Monday, August 10, 2020

Toxic Behaviors in Cosplay: Resentment

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Kaylah Vargas
I've been critically reviewing fandoms and geek culture for eight years. After spending four years of college focusing on literary analysis, I now apply that passion to my hobbies and love for the geekdom.
While Cosplay is generally viewed as a hobby, there is no doubt that it certainly has become a competitive industry. For those who choose to pursue cosplay in more of a business direction, the possibilities are endless! You can choose to sell photos, get sponsored to create items, host/participate in panels, have guest booths, model costumes/geek inspired clothing (etc).
With this, it is very clear that some have become more successful than others. It’s just something that happens in every business environment. Yet I have seen a onslaught of resentment against those who have a more auspicious experience in this craft. Instead of celebrating in the fact that fellow cosplayers have made a living for themselves through the hobby, a lot of those who have not yet caught their break turn to shaming and bullying. I see this in accusations often blaming more popular cosplayers for situations that they happen to be in. Regardless of the fact that the cosplayer has no direct connection to themselves.
Instead of understanding that some people just have had better opportunities, happened to be lucky enough to catch a big break, happened to know the right people, have astounding charismatic skill, have a fantastic marketing skill; they refuse to acknowledge that sometimes we just haven’t made it, and that it is nobody’s fault. They decide to become overly bitter at another cosplayer’s prosperity.
Now, I get it. Everyone can get insecure and even upset that they aren’t where they would like to be. Jealousy is a very human emotion and isn’t necessarily a bad thing. However; projection is. Jealousy should be identified and worked on. When you bottle it up and allow it to become resentment, it becomes harder to see reality. In these states we tend to justify what it is that we want to see and shift blame because it is an escape from self evaluating.
Examples of this can be found when we see a cosplayer shaming others by accusing them of *insert some harmful stereotype* in order to get where they are. “Lisa isn’t actually smart or interesting, she just has big assets.”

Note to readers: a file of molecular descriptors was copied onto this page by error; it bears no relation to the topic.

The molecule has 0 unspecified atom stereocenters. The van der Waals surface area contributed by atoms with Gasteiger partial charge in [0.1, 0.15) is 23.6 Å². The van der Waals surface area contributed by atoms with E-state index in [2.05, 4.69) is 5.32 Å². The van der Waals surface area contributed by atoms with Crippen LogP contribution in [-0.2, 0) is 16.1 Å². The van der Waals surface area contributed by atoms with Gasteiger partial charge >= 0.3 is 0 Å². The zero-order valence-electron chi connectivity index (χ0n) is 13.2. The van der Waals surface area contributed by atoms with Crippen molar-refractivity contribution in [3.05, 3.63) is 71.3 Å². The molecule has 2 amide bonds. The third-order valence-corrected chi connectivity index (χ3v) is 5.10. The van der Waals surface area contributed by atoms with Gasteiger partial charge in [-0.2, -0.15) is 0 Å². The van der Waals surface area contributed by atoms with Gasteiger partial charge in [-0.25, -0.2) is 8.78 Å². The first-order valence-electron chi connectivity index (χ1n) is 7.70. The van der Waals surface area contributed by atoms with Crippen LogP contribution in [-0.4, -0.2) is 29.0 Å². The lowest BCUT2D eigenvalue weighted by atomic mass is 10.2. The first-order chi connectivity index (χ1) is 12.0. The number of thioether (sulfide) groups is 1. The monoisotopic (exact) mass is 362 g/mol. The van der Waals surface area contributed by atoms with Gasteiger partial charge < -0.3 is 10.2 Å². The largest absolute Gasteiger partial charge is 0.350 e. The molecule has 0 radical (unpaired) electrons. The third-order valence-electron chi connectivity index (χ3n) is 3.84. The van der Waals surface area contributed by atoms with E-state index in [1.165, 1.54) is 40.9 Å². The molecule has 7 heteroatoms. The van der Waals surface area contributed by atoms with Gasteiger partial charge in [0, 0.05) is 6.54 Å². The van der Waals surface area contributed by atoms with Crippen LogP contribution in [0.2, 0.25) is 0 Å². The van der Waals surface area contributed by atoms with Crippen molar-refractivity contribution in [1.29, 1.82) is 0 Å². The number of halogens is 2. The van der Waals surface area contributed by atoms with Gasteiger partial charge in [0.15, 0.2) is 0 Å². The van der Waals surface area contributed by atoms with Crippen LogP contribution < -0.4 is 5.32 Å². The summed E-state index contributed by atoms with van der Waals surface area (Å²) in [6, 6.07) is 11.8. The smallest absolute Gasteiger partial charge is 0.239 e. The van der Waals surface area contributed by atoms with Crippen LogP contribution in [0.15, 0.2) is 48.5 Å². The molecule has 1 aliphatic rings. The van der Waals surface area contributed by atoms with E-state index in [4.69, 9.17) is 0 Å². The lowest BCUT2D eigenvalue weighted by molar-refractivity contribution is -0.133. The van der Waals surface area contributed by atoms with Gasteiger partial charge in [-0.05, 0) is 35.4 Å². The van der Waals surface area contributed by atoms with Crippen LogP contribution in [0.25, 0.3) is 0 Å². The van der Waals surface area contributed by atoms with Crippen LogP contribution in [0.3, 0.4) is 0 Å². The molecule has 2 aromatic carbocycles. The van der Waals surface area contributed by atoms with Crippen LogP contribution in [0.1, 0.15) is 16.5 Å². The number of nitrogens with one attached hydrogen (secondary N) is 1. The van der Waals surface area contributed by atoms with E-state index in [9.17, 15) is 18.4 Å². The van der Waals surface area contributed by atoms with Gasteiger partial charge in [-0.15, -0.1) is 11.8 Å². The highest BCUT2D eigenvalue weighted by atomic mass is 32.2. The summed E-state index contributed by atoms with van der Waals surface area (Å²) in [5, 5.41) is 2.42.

We also see this when cosplayers bullying those who’s cosplays aren’t “elaborate enough”, “modest enough”, “hand crafted”, the list goes on. “I hand craft entire sets of armor, Lisa just does bikini cosplay and that’s why she’s more popular.”
By putting others down for doing things in a different way and accusing them of thinking they are better than everyone else is toxic. In reality, you are the one participating in bullying tactics and presenting yourself as “better” because you choose to do things another way.
No matter how a cosplayer got to where they were, chances are they didn’t harm other people to get there. Being sexually suggestive isn’t harmful. Buying simple premade cosplays isn’t harmful. Getting financially supported to do cosplay isn’t harmful. Having your costumes made for you isn’t harmful. These are individuals marketing themselves and the way they chose to do so is not a personal attack on anybody.
Every cosplayer is going to have a different way to market themselves. Some of them are indeed lucky that they have a huge following, that they don’t have to pay out of pocket, that they get super awesome gigs! But how is it their fault that you are not quite there?
There are cosplayers of the same skill level who are both well known and not known at all. Cosplayers that use the same tactics; some who become “cos-famous” and those still under the radar. There are TONS of cosplayers with amazing talent, charisma, and ideas. And the simple truth is that some make it and some don’t. There is no reason to play the blame game when there is no rational evidence that some have made it simply because *insert accusation insinuating the cosplayer has no skill*. Only stereotypes, rumors, and self convincing.
We need to start taking more responsibility and become more at peace with where we are
in this community. If we want to become more successful, then we have to focus on our game plan to get there. We also have to face the very real possibility that we may not get the audience that we strive for. It’s nobody’s fault in particular how successful or unsuccessful we are. Such as with everything, there are innumerable variables as to why things are unfolding such as they are. There is no need to project your jealousy.

You have a talent. You have a passion. You have people who care about what you do and who you are. You are the most important thing in your life. Not the others that you put thought into. Focus that energy into your work and becoming better than you were yesterday. Build a community around yourself, whether it is big or small. Watch how your world sheds the burdens of worrying about what it is that other people do. Without resentment, you can appreciate all the things that you do have.  Let’s go back to remembering how we started. Wasn’t it to have fun? Don’t forget: it’s cosplay –Costume Play.
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